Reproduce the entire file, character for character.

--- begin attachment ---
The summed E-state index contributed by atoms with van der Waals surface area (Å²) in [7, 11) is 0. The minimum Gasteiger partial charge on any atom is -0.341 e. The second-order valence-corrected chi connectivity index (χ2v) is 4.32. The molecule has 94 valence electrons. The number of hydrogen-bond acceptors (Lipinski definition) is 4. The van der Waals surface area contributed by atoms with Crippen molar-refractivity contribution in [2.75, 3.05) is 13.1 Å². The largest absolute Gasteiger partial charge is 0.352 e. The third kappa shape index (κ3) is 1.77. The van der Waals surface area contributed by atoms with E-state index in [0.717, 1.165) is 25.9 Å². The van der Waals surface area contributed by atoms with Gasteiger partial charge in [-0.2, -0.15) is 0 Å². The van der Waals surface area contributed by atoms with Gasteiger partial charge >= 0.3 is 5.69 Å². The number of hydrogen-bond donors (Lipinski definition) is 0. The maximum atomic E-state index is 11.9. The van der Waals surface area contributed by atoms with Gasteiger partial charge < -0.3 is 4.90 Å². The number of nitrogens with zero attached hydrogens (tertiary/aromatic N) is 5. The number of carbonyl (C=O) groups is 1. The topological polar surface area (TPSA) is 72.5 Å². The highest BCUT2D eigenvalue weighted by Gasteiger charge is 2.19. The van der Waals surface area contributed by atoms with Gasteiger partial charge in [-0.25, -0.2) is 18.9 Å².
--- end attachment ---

The summed E-state index contributed by atoms with van der Waals surface area (Å²) in [7, 11) is 0. The minimum Gasteiger partial charge on any atom is -0.341 e. The second-order valence-corrected chi connectivity index (χ2v) is 4.32. The molecule has 94 valence electrons. The number of hydrogen-bond acceptors (Lipinski definition) is 4. The van der Waals surface area contributed by atoms with Crippen molar-refractivity contribution in [2.75, 3.05) is 13.1 Å². The largest absolute Gasteiger partial charge is 0.352 e. The third kappa shape index (κ3) is 1.77. The van der Waals surface area contributed by atoms with E-state index in [0.717, 1.165) is 25.9 Å². The van der Waals surface area contributed by atoms with Gasteiger partial charge in [-0.2, -0.15) is 0 Å². The van der Waals surface area contributed by atoms with Gasteiger partial charge >= 0.3 is 5.69 Å². The number of hydrogen-bond donors (Lipinski definition) is 0. The maximum atomic E-state index is 11.9. The van der Waals surface area contributed by atoms with Gasteiger partial charge < -0.3 is 4.90 Å². The number of nitrogens with zero attached hydrogens (tertiary/aromatic N) is 5. The number of carbonyl (C=O) groups is 1. The topological polar surface area (TPSA) is 72.5 Å². The highest BCUT2D eigenvalue weighted by Gasteiger charge is 2.19. The van der Waals surface area contributed by atoms with Gasteiger partial charge in [-0.25, -0.2) is 18.9 Å².